Responsive Web Design 101 for Small Business

5 ways to optimize your site for mobile

Image of a desktop, a mobile phone and a tablet
(Source: zeendo.com)

In April of 2015, Google began implementation of its “mobile-friendly” search algorithm update, and soon thereafter revealed its mobile phone search volume now exceeds desktop/tablet search volume in the U.S., Japan, and eight other countries. These incredibly important data points demonstrate how mobile Internet usage is changing the rules of the game for company websites.

Responsive Web design is a set of techniques used to make a website adjust for optimum display on any size screen. For small businesses, responsive design is a must. Without it, small businesses will lose ground in SEO and paid search campaigns, and perhaps even worse, alienate the growing rlanks of mobile users who visit — and quickly exit — the company website.

[RELATED: 4 Brands Winning With Mobile Marketing Strategies]

Here is how a small business can shift to a responsive design efficiently and without enormous expense:

1) Simplify navigation.The key to shifting from a desktop-only website to a responsive website is simplification. If your current top line navigation has 10 or 12 links (this is typical; the number of links tends to grow over the years), get it down to four or five. Simple and straightforward links appeal to mobile users; something like: Products, About, Testimonials, Contact. In a responsive design, this top line navigation will be sticky; i.e., it will be fixed at the top of the page, always in view no matter how much vertical scrolling the user does.

2) Simplify content. Most company websites say too much. Eliminate unnecessary content. Remember, if you have a lead-generation website, your content isn’t supposed to sell the product, only get users interested enough to call or submit a form. Use frequent, descriptive subheads to facilitate scanning, and keep paragraphs exceedingly short.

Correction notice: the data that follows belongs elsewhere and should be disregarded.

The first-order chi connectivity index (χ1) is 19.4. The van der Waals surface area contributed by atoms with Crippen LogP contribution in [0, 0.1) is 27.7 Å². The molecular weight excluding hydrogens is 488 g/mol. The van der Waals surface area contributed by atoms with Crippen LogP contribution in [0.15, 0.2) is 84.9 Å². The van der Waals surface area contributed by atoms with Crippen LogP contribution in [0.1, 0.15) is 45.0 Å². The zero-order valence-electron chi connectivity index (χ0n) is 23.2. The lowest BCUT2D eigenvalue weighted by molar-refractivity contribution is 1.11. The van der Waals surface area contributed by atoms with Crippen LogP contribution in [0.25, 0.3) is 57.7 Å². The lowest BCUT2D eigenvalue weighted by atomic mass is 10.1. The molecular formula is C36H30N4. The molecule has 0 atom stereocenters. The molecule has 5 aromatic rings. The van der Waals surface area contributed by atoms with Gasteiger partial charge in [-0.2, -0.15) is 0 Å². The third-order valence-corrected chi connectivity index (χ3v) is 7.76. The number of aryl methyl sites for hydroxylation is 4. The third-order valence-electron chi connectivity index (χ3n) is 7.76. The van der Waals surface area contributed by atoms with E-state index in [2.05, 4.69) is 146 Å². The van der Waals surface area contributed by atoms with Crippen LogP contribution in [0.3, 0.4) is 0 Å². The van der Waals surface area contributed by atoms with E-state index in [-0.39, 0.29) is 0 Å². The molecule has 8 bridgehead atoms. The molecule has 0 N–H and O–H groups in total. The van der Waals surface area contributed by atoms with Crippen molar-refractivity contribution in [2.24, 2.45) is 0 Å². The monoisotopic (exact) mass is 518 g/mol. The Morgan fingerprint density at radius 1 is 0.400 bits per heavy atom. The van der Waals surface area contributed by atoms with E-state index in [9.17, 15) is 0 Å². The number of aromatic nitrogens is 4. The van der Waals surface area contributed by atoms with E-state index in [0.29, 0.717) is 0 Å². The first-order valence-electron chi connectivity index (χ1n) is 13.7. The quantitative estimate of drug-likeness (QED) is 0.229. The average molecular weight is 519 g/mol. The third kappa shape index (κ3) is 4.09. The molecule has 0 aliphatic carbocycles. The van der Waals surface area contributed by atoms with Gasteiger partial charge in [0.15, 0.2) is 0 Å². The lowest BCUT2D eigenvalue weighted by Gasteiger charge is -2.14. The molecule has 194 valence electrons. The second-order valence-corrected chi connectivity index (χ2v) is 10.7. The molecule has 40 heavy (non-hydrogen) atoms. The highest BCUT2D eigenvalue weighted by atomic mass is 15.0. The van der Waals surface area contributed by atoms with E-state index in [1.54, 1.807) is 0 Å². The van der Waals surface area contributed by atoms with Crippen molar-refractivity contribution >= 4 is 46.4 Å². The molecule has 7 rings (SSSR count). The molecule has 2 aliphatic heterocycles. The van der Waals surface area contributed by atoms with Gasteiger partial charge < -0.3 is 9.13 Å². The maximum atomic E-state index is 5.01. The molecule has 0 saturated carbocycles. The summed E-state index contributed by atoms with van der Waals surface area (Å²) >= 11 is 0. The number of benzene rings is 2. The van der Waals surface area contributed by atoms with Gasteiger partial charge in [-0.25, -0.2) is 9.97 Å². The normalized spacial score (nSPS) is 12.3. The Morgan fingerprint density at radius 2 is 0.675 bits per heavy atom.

3) Simplify design.Complex design impedes responsive design effectiveness in two crucial ways; first, it confuses and distracts users, and second, it causes slow page-loading time, a big negative for Google organic rankings and users. Stick with simple designs and imagery and leave ample white space for a pleasurable mobile experience. Get rid of PDFs (convert them to HTML pages), JavaScript, and rotating banners as much as possible.

4) Prioritize page content. In responsive design, page content is organized into discrete chunks and then “stacked” for mobile scrolling. You must decide the order in which content elements — introductory text, images, calls to action, informational text, credibility elements, etc. — appear. This can be laborious, but it’s a terrific exercise, since it forces you to really think about how to present your company, products, and services for maximum user impact.

5) Test and get user feedback. A convenient aspect of responsive design is that your new website can be built “live” online, so your staff and customers can try it out before it goes live. This is an opportunity you should embrace. Users testing your site on their mobile phones can tell you very quickly whether your site is easy to use, confusing, or somewhere in between. Since responsive design is new, content and design assumptions may not be correct; testing allows you to launch a credible responsive website rather than one that is seriously flawed, despite your good intentions.

A solid responsive website will help keep your organic search engine visibility strong, and possibly give you an advantage over competitors that have yet to adapt, in terms of SEO and lead/sales conversion.

A final tip: When you look for an agency or freelancer to do the build, be sure to select one with experience and a demonstrable track record of success with responsive design. The techniques and processes used for responsive design have several fundamental differences from desktop-only design. Responsive design is an emerging field, but fortunately one with plenty of skilled participants.

This article was written by Brad Shorr and originally appeared on SmallBusinessPR.com in July 2015.

Brad Shorr is the Director of Content Strategy for Straight North, an Internet marketing firm that also creates custom responsive designed websites. You can learn more about responsive design by reading Straight North’s blog.